Trekking back to the car along the gravel road I started to wonder if the girls had made it yet to the lake and also worried about their travels back down. The trail was a little dark and I imagined that it could only be pitch black on their way. Aaleen had her headlamp, thankfully. We’d discussed that along the way. I’d reached the washout section of the trail and wondered how much longer to the car. When I finally reached a point where I could see the opening at the end of the road where the cars where glistening, a giant wave of excitement rushed up my body and the worry seemed to disappear (for now).

My legs were so tired but I walked faster to get to car so I could just stop!

It was 6:55 PM once I reached the car (2 hours since I’d left the girls). I didn’t know what to do with myself. I’d turned on the car, cranked the A/C on 2 and had a nice swig of Gatorade. I’d placed my backpack in the passenger seat and unzipped my bag to grab my sandwich. I sat in the A/C to eat my sandwich and small can of grab-and-go Pringles. It was great, except I felt disgusting!

[And while I was at the bottom, the girls had reached the top:]


Sweaty and sticky from the hike, I was surprised the flies hadn’t followed me into the car! After my sandwich, I grabbed my baby wipes from the trunk and wiped down my arms, legs, neck and face. It didn’t help much but it felt better and now I could try to lay down in the back seat. I set a timer for an hour-since we’d planned for them to get back by 8:30 PM.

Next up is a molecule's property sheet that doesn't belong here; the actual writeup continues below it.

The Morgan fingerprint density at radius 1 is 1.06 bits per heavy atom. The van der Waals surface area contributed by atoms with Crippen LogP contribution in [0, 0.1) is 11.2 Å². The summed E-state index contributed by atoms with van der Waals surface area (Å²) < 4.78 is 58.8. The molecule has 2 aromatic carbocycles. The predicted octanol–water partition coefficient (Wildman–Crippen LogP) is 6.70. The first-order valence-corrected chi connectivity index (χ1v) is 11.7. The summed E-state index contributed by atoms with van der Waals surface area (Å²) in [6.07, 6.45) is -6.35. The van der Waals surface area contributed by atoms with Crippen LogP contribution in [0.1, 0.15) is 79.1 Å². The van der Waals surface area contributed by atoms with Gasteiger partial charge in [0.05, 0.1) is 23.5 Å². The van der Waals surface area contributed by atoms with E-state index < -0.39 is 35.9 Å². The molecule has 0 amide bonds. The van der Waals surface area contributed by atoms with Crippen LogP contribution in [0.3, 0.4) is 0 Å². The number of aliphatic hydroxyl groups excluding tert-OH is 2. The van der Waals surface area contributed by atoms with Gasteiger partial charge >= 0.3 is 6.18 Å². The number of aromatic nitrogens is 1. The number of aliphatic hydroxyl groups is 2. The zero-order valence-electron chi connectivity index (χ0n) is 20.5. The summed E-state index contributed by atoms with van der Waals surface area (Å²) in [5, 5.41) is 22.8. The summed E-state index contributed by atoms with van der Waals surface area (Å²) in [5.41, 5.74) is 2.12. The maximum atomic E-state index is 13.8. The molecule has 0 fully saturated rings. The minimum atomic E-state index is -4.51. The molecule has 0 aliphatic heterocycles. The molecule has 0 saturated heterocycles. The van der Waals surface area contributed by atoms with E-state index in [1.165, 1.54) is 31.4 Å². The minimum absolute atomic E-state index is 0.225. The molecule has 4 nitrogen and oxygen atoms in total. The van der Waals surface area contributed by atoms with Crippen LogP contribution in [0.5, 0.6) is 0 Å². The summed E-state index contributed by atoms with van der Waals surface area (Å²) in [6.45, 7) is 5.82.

Tossing and turning, I couldn’t get my mind to rest while I laid in the back seat. I’d heard a few more people coming off the trail and piling into their cars to drive home. I wasn’t sure if any of them were Aaleen or Lauren, but figured they would knock on the window had they made it down earlier. My alarm woke me at 8:15. I climbed into the front seat to turn the car on in hopes the girls would be down shortly.

[Aaleen’s photos from the lake:]


8:30 had come and gone and I was getting anxious. With no cell service, I knew there’d be no way to reach them and driving back into town would be an interesting task. Considering that the whole drive back was gravel and it was a bit of a maze to get to this point anyway; I wasn’t sure if I could get out and back to the same point without getting lost, so I stayed in the car and waited {anxiously impatient}.

9:00 PM and no girls.

9:30; no girls.

The sun was starting to set and dusk was dark here underneath the canopy of trees along the road where I wait. I’d been parked on the left side of the trail, making it difficult to see on coming people from it. A pair of girls had walked by and down the street to their Prius. There were only 3 cars left including myself; 2 of them being the last 2 groups of people I saw going up the trail as I was on my way back down.